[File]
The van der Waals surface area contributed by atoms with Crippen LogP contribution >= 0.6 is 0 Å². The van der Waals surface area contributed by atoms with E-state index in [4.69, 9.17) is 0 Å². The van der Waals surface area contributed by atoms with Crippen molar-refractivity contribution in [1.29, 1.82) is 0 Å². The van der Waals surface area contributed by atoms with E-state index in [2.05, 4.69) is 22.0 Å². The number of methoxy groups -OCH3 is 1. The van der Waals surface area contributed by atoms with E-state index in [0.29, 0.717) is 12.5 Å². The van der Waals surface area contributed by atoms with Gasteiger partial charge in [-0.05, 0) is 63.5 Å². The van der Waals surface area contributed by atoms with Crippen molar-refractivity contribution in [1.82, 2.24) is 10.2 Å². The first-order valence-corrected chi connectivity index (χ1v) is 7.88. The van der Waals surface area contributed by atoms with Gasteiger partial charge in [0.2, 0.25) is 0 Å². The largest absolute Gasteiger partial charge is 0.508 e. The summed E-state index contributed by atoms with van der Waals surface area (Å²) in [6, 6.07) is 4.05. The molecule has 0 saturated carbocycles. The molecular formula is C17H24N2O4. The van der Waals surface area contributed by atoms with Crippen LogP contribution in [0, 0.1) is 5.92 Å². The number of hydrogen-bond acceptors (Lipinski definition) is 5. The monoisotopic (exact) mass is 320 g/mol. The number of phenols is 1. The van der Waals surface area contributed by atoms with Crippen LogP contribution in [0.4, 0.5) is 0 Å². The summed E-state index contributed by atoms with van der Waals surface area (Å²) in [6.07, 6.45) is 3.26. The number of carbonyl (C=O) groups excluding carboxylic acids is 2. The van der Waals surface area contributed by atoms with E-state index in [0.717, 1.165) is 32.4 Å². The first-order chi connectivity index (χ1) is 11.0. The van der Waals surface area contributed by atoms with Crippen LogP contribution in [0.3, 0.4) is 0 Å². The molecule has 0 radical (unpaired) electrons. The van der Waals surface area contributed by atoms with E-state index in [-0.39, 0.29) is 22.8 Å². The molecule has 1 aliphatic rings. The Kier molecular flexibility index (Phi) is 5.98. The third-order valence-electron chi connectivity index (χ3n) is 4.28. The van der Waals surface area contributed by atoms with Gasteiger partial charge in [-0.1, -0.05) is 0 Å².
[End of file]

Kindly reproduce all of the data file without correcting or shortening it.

The van der Waals surface area contributed by atoms with Crippen LogP contribution >= 0.6 is 0 Å². The van der Waals surface area contributed by atoms with E-state index in [4.69, 9.17) is 0 Å². The van der Waals surface area contributed by atoms with Crippen molar-refractivity contribution in [1.29, 1.82) is 0 Å². The van der Waals surface area contributed by atoms with E-state index in [2.05, 4.69) is 22.0 Å². The number of methoxy groups -OCH3 is 1. The van der Waals surface area contributed by atoms with E-state index in [0.29, 0.717) is 12.5 Å². The van der Waals surface area contributed by atoms with Gasteiger partial charge in [-0.05, 0) is 63.5 Å². The van der Waals surface area contributed by atoms with Crippen molar-refractivity contribution in [1.82, 2.24) is 10.2 Å². The first-order valence-corrected chi connectivity index (χ1v) is 7.88. The van der Waals surface area contributed by atoms with Gasteiger partial charge in [0.2, 0.25) is 0 Å². The largest absolute Gasteiger partial charge is 0.508 e. The summed E-state index contributed by atoms with van der Waals surface area (Å²) in [6, 6.07) is 4.05. The molecule has 0 saturated carbocycles. The molecular formula is C17H24N2O4. The van der Waals surface area contributed by atoms with Crippen LogP contribution in [0, 0.1) is 5.92 Å². The number of hydrogen-bond acceptors (Lipinski definition) is 5. The monoisotopic (exact) mass is 320 g/mol. The number of phenols is 1. The van der Waals surface area contributed by atoms with Crippen LogP contribution in [0.4, 0.5) is 0 Å². The summed E-state index contributed by atoms with van der Waals surface area (Å²) in [6.07, 6.45) is 3.26. The number of carbonyl (C=O) groups excluding carboxylic acids is 2. The van der Waals surface area contributed by atoms with E-state index in [0.717, 1.165) is 32.4 Å². The first-order chi connectivity index (χ1) is 11.0. The van der Waals surface area contributed by atoms with Crippen LogP contribution in [0.3, 0.4) is 0 Å². The molecule has 0 radical (unpaired) electrons. The van der Waals surface area contributed by atoms with E-state index in [-0.39, 0.29) is 22.8 Å². The molecule has 1 aliphatic rings. The Kier molecular flexibility index (Phi) is 5.98. The third-order valence-electron chi connectivity index (χ3n) is 4.28. The van der Waals surface area contributed by atoms with Gasteiger partial charge in [-0.1, -0.05) is 0 Å².